Watching nature take its course, from the top of a hill in northern England

I Think I’ll Stay at Home


Road works

Sadly, this list comes as no surprise,


Continue reading the main story

· A537 Macclesfield to Buxton – Cheshire/Derbyshire

· A5012 Pikehall to Matlock – Derbyshire

· A621 Baslow to Totley – Derbyshire/South Yorkshire

· A625 Calver to Sheffield – South Yorkshire

· A54 Congleton to Buxton – Derbyshire

· A581 Rufford to Chorley – Lancashire

· A5004 Whaley Bridge to Buxton – Derbyshire

· A675 Blackburn to Preston – Lancashire

· A61 Barnsley to Wakefield – South/West Yorkshire

· A285 Chichester to Petworth – West Sussex

Source: Road Safety Foundation

I’ve bloged about the topic before, its nothing new

The report said the A537 through the Peak District, known as the Cat and Fiddle, had severe bends, steep falls from the carriageway and was edged by dry-stone walls or rock face for almost all its length.

Stone walls, rock face, bends, steep falls; I struggle with why anyone would want to drive such roads fast, but I know they do.

Author: uphilldowndale

Watching the rhythm of rural life, from the top of a hill in northern England. Having spent most of my life avoiding writing, I now need to do it! I am no domestic goddess, but if I were expecting visitors to my home, I would whisk round with the duster and plump up the cushions and generally make the place look presentable. I hope that by putting my words where others may see them it will encourage me to ‘tidy up and push the Hoover around’ my writing. On the other hand I may just be adding to the compost heap. Only time will tell! Pull up a chair, sit yourself down, I’ll put the kettle on.

10 thoughts on “I Think I’ll Stay at Home

  1. Even reading the list makes me not want to drive those roads..and I’m safely here on the other side of the big pond!!!

  2. I’m not even slightly surprised that Scotland’s roads get a mention, considering some of the “stoaters” we’ve got to drive on. Including the A1, the main east coast route from Edinburgh to Newcastle and beyond. It switches randomly from dual to single carriageway, and explains why I prefer to take the train!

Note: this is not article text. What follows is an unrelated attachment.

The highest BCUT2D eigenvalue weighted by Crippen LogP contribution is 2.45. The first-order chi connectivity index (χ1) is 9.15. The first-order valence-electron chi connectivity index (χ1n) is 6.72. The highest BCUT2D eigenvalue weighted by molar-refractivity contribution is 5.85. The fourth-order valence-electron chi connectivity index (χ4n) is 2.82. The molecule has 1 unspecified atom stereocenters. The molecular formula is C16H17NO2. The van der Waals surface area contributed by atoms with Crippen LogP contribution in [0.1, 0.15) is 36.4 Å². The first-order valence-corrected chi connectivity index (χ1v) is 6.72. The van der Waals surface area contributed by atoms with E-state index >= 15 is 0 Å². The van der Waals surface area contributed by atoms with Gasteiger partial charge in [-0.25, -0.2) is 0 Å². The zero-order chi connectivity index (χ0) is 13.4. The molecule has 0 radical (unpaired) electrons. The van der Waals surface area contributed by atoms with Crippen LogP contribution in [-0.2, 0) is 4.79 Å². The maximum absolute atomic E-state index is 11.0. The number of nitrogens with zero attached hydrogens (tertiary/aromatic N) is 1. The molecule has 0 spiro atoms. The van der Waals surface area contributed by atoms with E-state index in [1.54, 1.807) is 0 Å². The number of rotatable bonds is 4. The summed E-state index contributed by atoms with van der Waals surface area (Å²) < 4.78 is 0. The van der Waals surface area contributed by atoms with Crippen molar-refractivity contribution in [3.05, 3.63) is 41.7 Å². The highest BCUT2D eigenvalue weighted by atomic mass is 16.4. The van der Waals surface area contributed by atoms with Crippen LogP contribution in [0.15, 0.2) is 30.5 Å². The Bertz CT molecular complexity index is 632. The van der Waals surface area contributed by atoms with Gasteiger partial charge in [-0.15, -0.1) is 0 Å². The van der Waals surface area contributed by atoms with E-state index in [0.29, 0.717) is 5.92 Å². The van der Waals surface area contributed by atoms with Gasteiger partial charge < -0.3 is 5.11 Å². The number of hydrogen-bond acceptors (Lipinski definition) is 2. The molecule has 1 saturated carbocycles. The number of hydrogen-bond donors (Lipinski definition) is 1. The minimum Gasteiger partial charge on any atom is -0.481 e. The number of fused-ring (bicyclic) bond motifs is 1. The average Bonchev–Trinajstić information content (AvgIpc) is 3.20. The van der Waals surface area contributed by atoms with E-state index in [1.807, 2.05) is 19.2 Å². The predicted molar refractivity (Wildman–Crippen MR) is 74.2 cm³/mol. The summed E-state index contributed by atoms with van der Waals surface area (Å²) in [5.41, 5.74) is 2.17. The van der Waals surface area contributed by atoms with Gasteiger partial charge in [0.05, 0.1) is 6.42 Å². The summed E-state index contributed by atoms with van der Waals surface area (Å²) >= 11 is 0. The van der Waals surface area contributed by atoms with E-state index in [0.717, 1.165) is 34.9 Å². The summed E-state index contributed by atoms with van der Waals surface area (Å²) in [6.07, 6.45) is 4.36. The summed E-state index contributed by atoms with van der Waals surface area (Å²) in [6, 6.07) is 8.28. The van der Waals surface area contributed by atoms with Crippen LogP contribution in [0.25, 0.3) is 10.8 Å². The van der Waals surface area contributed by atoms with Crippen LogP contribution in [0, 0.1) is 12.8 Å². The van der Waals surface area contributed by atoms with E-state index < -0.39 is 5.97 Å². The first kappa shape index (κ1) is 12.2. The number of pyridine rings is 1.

3. I’ve driven on some of those roads in good weather when I was extra cautious and seen other drivers almost come to grief!

  4. hiya, yes, the cat and fiddle – its where the bikers come to have a razz i think. you wouldn’t catch me riding the four legged kind up around there! sara. 🙂

  5. There is of course no such thing as a dangerous road, only dangerous drivers.

    By listing “dangerous roads”, therefore, this group is distracting attention from the real problem, namely that a lot of people drive carelessly and at speeds at which they are incapable of controlling a vehicle.

    The same is true of the label “accident blackspot” which encourages “Bermuda Triangle thinking”, i.e. that there are places where mysterious forces conspire to harm innocent drivers.

    People need to shed the idea that there are dangerous places and concentrate on the fact that there are dangerous drivers. Only by tackling that issue will we solve the problem.

  6. In my experience, there are roads that are inherently dangerous: poorly maintained, subject to icing, whiteouts, sandstorms, their lanes badly marked or added/deleted at a whim. If I am going to Boyne City in the summer, I have a choice of routes. If I am going there in the winter, there is only one road that I am willing to take. There are also drivers who are careless, tired, distracted or drunk. Mama Nature and human nature being what they are, we’ll probably never solve the problem, but we’ll only make headway by tackling both issues.

    • I’m with Gerry on this one. Yes there are most certainly dangerous drivers, and avoiding them is something we have little control over, sadly, I’ve been close up and personal to the carnage of such an incident. Our local road with bad reputations are monitored and policed, the majority of fatalities are from accidents involving motor bikes, its a fact, not a vendetta against bikers. However there are other stretches of roads that catch the inexperienced and unwary. We noticed a lot of accidents on one stretch of road, at the time, between us Mr Uhdd and I were driving along this bit of road 6 times a day. I stopped to help at 2 accidents and we saw the debris, demolished walls and splintered trees to know many others were happening. I lobbied the council, the police, but nothing happened; more accidents, I tried again, police took it up with council; warning signs appeared ( the cynic in me tells me that was a backside covering gesture rather than addressing the problem.) By now I’d got my teeth into the cause, I lobbied the parish councils and the local press. Result! The road was resurfaced, no more accidents. (I’m proud to say this is the second stretch of road I’ve managed to get resurfaced!!) There are few surprises ‘accidents’ tend to happen in clusters, if you are ‘local’ and you choose to, you can see the patterns. It is a subject I’m willing to climb on a stack of soap boxes for!!

  7. > The report said the A537 through the Peak District, known
    >as the Cat and Fiddle, had severe bends, steep falls from the
    > carriageway and was edged by dry-stone walls or rock face
    >for almost all its length.

    ‘The report said’? someone needs a report to tell them that? It’s one of my favourite roads, & I noticed all these things about 45 years ago…

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